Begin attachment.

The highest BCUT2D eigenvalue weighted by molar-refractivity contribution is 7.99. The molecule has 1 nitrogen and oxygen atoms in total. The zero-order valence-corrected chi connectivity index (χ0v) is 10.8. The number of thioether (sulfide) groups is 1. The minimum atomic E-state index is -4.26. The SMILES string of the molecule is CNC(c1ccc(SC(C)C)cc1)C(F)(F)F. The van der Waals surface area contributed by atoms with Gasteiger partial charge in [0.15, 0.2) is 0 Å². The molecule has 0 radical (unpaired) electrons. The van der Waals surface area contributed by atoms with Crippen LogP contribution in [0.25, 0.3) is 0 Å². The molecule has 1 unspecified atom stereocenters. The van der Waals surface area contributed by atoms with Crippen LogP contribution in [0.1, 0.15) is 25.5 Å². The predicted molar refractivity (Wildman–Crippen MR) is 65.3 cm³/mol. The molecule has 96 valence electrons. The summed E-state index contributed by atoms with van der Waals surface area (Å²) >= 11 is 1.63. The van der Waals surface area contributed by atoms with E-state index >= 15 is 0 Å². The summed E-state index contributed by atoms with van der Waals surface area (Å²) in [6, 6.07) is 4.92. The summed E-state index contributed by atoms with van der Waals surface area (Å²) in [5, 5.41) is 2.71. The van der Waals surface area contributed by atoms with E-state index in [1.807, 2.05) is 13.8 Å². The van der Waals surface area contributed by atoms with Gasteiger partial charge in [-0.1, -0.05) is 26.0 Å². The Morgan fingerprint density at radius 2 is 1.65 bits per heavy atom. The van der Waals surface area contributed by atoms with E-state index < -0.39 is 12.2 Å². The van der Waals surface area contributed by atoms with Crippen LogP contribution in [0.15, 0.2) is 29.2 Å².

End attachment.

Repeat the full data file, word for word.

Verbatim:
The highest BCUT2D eigenvalue weighted by molar-refractivity contribution is 7.99. The molecule has 1 nitrogen and oxygen atoms in total. The zero-order valence-corrected chi connectivity index (χ0v) is 10.8. The number of thioether (sulfide) groups is 1. The minimum atomic E-state index is -4.26. The SMILES string of the molecule is CNC(c1ccc(SC(C)C)cc1)C(F)(F)F. The van der Waals surface area contributed by atoms with Gasteiger partial charge in [0.15, 0.2) is 0 Å². The molecule has 0 radical (unpaired) electrons. The van der Waals surface area contributed by atoms with Crippen LogP contribution in [0.25, 0.3) is 0 Å². The molecule has 1 unspecified atom stereocenters. The van der Waals surface area contributed by atoms with Crippen LogP contribution in [0.1, 0.15) is 25.5 Å². The predicted molar refractivity (Wildman–Crippen MR) is 65.3 cm³/mol. The molecule has 96 valence electrons. The summed E-state index contributed by atoms with van der Waals surface area (Å²) >= 11 is 1.63. The van der Waals surface area contributed by atoms with E-state index >= 15 is 0 Å². The summed E-state index contributed by atoms with van der Waals surface area (Å²) in [6, 6.07) is 4.92. The summed E-state index contributed by atoms with van der Waals surface area (Å²) in [5, 5.41) is 2.71. The van der Waals surface area contributed by atoms with E-state index in [1.807, 2.05) is 13.8 Å². The van der Waals surface area contributed by atoms with Gasteiger partial charge in [-0.1, -0.05) is 26.0 Å². The Morgan fingerprint density at radius 2 is 1.65 bits per heavy atom. The van der Waals surface area contributed by atoms with E-state index < -0.39 is 12.2 Å². The van der Waals surface area contributed by atoms with Crippen LogP contribution in [0.15, 0.2) is 29.2 Å².